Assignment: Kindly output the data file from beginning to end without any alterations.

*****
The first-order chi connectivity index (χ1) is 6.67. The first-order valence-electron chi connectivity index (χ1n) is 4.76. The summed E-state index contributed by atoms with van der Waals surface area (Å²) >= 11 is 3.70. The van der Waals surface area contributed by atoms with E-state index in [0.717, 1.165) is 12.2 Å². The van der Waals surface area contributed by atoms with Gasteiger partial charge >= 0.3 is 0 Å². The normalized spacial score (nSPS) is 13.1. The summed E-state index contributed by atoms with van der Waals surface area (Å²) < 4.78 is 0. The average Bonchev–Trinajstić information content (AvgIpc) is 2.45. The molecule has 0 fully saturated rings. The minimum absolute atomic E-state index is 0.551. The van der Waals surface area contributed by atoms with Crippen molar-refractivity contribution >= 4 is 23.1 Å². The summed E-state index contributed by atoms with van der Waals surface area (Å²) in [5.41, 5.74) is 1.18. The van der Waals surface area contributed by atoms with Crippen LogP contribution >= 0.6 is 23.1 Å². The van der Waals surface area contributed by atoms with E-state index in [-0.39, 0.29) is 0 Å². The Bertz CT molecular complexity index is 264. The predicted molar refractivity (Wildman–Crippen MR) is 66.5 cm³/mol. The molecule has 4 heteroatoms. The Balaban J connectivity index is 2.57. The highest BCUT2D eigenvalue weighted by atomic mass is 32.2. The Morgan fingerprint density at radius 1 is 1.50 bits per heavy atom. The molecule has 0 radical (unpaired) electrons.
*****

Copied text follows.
The first-order chi connectivity index (χ1) is 6.67. The first-order valence-electron chi connectivity index (χ1n) is 4.76. The summed E-state index contributed by atoms with van der Waals surface area (Å²) >= 11 is 3.70. The van der Waals surface area contributed by atoms with E-state index in [0.717, 1.165) is 12.2 Å². The van der Waals surface area contributed by atoms with Gasteiger partial charge >= 0.3 is 0 Å². The normalized spacial score (nSPS) is 13.1. The summed E-state index contributed by atoms with van der Waals surface area (Å²) < 4.78 is 0. The average Bonchev–Trinajstić information content (AvgIpc) is 2.45. The molecule has 0 fully saturated rings. The minimum absolute atomic E-state index is 0.551. The van der Waals surface area contributed by atoms with Crippen molar-refractivity contribution >= 4 is 23.1 Å². The summed E-state index contributed by atoms with van der Waals surface area (Å²) in [5.41, 5.74) is 1.18. The van der Waals surface area contributed by atoms with Crippen LogP contribution >= 0.6 is 23.1 Å². The van der Waals surface area contributed by atoms with E-state index in [-0.39, 0.29) is 0 Å². The Bertz CT molecular complexity index is 264. The predicted molar refractivity (Wildman–Crippen MR) is 66.5 cm³/mol. The molecule has 4 heteroatoms. The Balaban J connectivity index is 2.57. The highest BCUT2D eigenvalue weighted by atomic mass is 32.2. The Morgan fingerprint density at radius 1 is 1.50 bits per heavy atom. The molecule has 0 radical (unpaired) electrons.